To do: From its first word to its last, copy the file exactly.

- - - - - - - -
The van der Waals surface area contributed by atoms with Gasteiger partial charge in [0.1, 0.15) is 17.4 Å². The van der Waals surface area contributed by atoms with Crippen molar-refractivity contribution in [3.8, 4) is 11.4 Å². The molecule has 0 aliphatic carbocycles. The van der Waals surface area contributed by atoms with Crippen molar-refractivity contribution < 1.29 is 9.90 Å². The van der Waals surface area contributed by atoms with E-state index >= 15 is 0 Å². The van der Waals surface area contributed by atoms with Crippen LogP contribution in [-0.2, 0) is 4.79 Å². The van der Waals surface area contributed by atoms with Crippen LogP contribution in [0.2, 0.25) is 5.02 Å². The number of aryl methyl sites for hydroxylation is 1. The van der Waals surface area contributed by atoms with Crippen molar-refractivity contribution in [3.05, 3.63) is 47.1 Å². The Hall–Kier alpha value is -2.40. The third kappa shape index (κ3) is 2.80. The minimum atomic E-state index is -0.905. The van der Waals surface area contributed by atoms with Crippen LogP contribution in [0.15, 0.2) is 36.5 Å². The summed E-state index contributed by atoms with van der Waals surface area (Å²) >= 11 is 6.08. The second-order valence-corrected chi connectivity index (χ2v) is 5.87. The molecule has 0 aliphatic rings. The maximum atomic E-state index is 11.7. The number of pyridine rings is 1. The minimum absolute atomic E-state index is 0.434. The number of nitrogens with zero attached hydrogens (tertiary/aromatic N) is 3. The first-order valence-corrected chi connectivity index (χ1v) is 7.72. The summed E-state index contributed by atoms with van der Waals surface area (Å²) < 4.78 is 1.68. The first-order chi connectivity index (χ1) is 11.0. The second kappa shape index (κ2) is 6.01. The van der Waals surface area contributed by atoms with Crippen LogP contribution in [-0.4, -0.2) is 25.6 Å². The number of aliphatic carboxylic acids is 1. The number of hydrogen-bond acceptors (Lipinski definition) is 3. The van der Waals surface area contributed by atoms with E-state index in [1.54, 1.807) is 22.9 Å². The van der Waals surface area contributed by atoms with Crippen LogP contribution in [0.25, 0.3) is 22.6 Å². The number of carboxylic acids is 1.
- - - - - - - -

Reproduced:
The van der Waals surface area contributed by atoms with Gasteiger partial charge in [0.1, 0.15) is 17.4 Å². The van der Waals surface area contributed by atoms with Crippen molar-refractivity contribution in [3.8, 4) is 11.4 Å². The molecule has 0 aliphatic carbocycles. The van der Waals surface area contributed by atoms with Crippen molar-refractivity contribution < 1.29 is 9.90 Å². The van der Waals surface area contributed by atoms with E-state index >= 15 is 0 Å². The van der Waals surface area contributed by atoms with Crippen LogP contribution in [-0.2, 0) is 4.79 Å². The van der Waals surface area contributed by atoms with Crippen LogP contribution in [0.2, 0.25) is 5.02 Å². The number of aryl methyl sites for hydroxylation is 1. The van der Waals surface area contributed by atoms with Crippen molar-refractivity contribution in [3.05, 3.63) is 47.1 Å². The Hall–Kier alpha value is -2.40. The third kappa shape index (κ3) is 2.80. The minimum atomic E-state index is -0.905. The van der Waals surface area contributed by atoms with Crippen LogP contribution in [0.15, 0.2) is 36.5 Å². The summed E-state index contributed by atoms with van der Waals surface area (Å²) >= 11 is 6.08. The second-order valence-corrected chi connectivity index (χ2v) is 5.87. The molecule has 0 aliphatic rings. The maximum atomic E-state index is 11.7. The number of pyridine rings is 1. The minimum absolute atomic E-state index is 0.434. The number of nitrogens with zero attached hydrogens (tertiary/aromatic N) is 3. The first-order valence-corrected chi connectivity index (χ1v) is 7.72. The summed E-state index contributed by atoms with van der Waals surface area (Å²) < 4.78 is 1.68. The first-order chi connectivity index (χ1) is 11.0. The second kappa shape index (κ2) is 6.01. The van der Waals surface area contributed by atoms with Crippen LogP contribution in [-0.4, -0.2) is 25.6 Å². The number of aliphatic carboxylic acids is 1. The number of hydrogen-bond acceptors (Lipinski definition) is 3. The van der Waals surface area contributed by atoms with E-state index in [1.54, 1.807) is 22.9 Å². The van der Waals surface area contributed by atoms with Crippen LogP contribution in [0.25, 0.3) is 22.6 Å². The number of carboxylic acids is 1.